Accused is not liable under Section 302 rlw Section 301 , IPC, as the Accused did not had an

intention to kill [A], as his act was done in pursuance of right of private defence [A.1], his act

was an outcome of sudden and grave provocation [A.2], his act was a result of an accident

[A.3] and thus makes him not liable under section 301 of IPC [B].

Z. Whether the information received from the Accused as to the discovery of the

iron rod is evident to cause his Conviction?

It is most humbly submitted before this Hon'ble Court that the information received by the

accused cannot be used against him and therefore does not carry any evidentiary value, which

will be proved having regard to the essential requirements of this section.

3. Whether the accused can be charged under Section 304 of IPC, 1860?

It is most humbly submitted that the accused cannot be charged under Section 304 of IPC as

an altemative option. as though. his act u.as out of sudden and grave provocation but was

exercise in right of private defence. shich is evident from the following circumstantial

evidences-

1. Mukesh was waiting for Rahul at the main gate of the college armed u ith a hand gun'

2. ile fired indiscriminately at Rahul and Sanjal'uhile lolloriing thel.n-

3. A bullet hit Sanjay at his right upper arm,

4. Mukesh w'as aiming a fire at Rahul,

5. Looking at this Rahul acted in the self defence of himself and his friend, Sanjay.

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ARGUMENTS ADVANCED

1. Whether the Accused i.e. Rahul is liable under Section 30L and 302 of I.P.C?

It is most humbly submitted before this Hon'ble Court that without an iota of doubt the

Accused is not liable under Section 302 rlw Section 301 , IPC, as the Accused did not had

an intention to kill [A], as his act was done in pursuance of right of private defence [A.11, his act was an outcome of sudden and grave provocation 1A.21, his act was a result of an accident [A.3] and thus makes him not liable under section 301 of IPC [B].

tAl Intention to kill", an essential requirement to constitute an offence under Section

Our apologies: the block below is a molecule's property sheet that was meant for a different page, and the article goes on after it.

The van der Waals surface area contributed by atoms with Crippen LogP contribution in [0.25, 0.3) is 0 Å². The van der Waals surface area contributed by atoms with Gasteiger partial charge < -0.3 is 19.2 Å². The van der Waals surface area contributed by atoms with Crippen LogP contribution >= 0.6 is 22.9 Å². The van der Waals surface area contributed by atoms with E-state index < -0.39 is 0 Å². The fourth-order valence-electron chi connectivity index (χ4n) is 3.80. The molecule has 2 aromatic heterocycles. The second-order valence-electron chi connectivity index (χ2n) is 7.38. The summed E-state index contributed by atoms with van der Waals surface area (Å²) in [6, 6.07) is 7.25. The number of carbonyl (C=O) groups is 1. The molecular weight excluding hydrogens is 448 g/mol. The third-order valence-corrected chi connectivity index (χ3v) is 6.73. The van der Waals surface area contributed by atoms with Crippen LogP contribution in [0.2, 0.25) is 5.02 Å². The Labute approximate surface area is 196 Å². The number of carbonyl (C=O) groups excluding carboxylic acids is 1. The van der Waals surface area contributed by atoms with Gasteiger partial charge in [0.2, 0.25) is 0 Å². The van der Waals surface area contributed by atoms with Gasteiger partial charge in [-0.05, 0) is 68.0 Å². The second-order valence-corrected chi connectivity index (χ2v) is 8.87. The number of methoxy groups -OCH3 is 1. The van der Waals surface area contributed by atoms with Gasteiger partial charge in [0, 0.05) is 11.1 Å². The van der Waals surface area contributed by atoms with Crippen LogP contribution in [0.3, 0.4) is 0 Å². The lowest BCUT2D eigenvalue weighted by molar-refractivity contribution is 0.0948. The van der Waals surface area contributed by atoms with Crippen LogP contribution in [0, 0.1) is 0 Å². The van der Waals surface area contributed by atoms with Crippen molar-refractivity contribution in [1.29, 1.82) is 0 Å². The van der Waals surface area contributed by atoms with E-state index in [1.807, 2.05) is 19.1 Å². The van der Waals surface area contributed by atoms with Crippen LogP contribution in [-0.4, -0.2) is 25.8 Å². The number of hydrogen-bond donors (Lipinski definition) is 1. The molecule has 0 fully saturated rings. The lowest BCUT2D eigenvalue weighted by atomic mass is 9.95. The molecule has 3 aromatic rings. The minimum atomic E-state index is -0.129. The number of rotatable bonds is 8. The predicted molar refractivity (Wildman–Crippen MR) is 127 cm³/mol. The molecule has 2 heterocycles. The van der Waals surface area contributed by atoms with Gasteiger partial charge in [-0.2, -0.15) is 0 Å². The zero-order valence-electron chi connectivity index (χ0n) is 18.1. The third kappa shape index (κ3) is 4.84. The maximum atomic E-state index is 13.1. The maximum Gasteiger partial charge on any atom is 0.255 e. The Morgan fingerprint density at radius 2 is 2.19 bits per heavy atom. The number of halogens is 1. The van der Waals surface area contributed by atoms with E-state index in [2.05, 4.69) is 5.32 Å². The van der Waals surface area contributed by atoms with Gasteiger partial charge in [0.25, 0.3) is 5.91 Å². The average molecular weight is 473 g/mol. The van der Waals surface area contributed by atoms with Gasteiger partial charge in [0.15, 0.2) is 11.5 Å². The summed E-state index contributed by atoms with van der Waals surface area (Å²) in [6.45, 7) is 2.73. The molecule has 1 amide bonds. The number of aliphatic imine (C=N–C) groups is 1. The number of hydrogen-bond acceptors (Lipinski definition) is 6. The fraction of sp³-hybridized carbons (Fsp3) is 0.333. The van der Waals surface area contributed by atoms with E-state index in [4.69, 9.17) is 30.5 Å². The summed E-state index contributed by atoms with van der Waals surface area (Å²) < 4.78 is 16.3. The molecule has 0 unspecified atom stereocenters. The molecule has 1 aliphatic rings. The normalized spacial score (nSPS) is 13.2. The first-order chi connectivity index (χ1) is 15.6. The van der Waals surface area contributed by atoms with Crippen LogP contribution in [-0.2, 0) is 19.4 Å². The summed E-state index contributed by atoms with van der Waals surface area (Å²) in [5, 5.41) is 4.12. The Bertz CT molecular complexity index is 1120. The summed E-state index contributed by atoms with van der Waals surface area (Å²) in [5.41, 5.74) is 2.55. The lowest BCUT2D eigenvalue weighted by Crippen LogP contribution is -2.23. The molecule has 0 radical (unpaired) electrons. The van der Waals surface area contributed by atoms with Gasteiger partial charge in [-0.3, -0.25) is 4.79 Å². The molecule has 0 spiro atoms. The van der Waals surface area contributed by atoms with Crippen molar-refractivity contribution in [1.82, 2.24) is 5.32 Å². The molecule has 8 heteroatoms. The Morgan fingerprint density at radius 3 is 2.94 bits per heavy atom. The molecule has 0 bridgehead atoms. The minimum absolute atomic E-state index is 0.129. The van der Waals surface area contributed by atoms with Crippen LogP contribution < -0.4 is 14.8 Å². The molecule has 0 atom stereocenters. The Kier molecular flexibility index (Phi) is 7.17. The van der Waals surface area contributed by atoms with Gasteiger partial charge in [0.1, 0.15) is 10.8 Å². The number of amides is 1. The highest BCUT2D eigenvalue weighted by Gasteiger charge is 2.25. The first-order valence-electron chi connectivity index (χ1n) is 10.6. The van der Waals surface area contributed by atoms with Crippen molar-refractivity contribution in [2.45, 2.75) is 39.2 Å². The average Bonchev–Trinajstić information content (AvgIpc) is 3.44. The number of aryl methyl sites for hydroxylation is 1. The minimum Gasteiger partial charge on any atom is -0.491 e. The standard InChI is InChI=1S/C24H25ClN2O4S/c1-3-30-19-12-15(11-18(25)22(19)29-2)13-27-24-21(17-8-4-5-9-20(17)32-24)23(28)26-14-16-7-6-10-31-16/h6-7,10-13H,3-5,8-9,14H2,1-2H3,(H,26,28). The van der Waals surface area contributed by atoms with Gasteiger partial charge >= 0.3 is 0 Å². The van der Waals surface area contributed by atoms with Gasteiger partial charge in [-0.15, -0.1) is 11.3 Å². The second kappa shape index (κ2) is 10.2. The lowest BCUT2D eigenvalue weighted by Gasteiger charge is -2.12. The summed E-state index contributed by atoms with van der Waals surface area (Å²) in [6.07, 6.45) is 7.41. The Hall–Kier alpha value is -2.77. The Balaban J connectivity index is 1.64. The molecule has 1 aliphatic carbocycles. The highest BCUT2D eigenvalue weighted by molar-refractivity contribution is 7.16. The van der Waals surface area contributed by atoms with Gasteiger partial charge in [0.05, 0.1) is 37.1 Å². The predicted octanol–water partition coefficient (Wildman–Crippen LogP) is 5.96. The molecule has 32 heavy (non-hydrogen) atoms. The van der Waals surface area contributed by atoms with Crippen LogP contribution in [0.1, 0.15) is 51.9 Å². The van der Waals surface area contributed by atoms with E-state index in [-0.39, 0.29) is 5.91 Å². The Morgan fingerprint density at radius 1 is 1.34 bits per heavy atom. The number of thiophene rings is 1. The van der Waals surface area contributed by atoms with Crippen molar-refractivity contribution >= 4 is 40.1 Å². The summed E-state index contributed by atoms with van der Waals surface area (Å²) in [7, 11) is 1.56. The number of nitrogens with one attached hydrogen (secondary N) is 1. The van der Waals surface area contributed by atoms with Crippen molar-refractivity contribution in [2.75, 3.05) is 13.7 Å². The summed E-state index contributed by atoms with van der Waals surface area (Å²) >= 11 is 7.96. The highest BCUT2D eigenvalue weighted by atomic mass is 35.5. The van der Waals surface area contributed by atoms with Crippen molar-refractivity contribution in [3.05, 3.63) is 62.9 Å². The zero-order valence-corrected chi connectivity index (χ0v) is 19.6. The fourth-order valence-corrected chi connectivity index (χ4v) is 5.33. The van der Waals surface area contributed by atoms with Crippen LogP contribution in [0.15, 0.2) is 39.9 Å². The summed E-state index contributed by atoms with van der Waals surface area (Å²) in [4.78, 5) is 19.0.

3O2.IPC

It is an established fact that to bring a case under the ambit of Section 302, essentiais of

Section 300 have to be complying with. One such essential is to prove ill Intention of the

Accused or Mens Rea, v'rhich is the heart and soul to constitute any criminal charge against an

Accused. However in the instant case there was no intention to cause death of the deceased

(Sameer) as the act of the Accused was in pursuance of exercising right of private defence.

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[A.1] The act of the Accused was done in pursuance of riqht of private defence

It is most humbly submiued that the facts of the case make the situation crystal clear as to

why the Accused took recourse to attack Mukesh with an iron rod. The facts elucidate that it was Mukesh who started creating vulnerable risk to the life of Rahul and his friend Sanjay.

When Rahul and his friend got off from the jeep and confronted Mukesh he saw him aiming a

fire at Rahul and as Rahul find that space to protect himself he took an iron rod from his jeep

and

aimed a

hit

at

Mukesh so

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to

protect his

life.

Therefore, the right ofprivate defence envisaged under Section 961 is correctly based on the instinct of self preservation. The instinct of self preservation is indomitable in a human being and this instinct has been recognized as a lawful defence in the laws of all civilized countries. If the danger to the body or property is there to a citizen, he need not flee away. He is entitled to hold his ground and strike back in defence.

Section 96 in The Indian Penal Code- Things done in private detbnce. Nothine is an ofl'ence rvhich is dt-.n;

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The common law recognizes that there are many circumstances in which one person may

inflict violence upon another without committing a crime. The cornmon law has always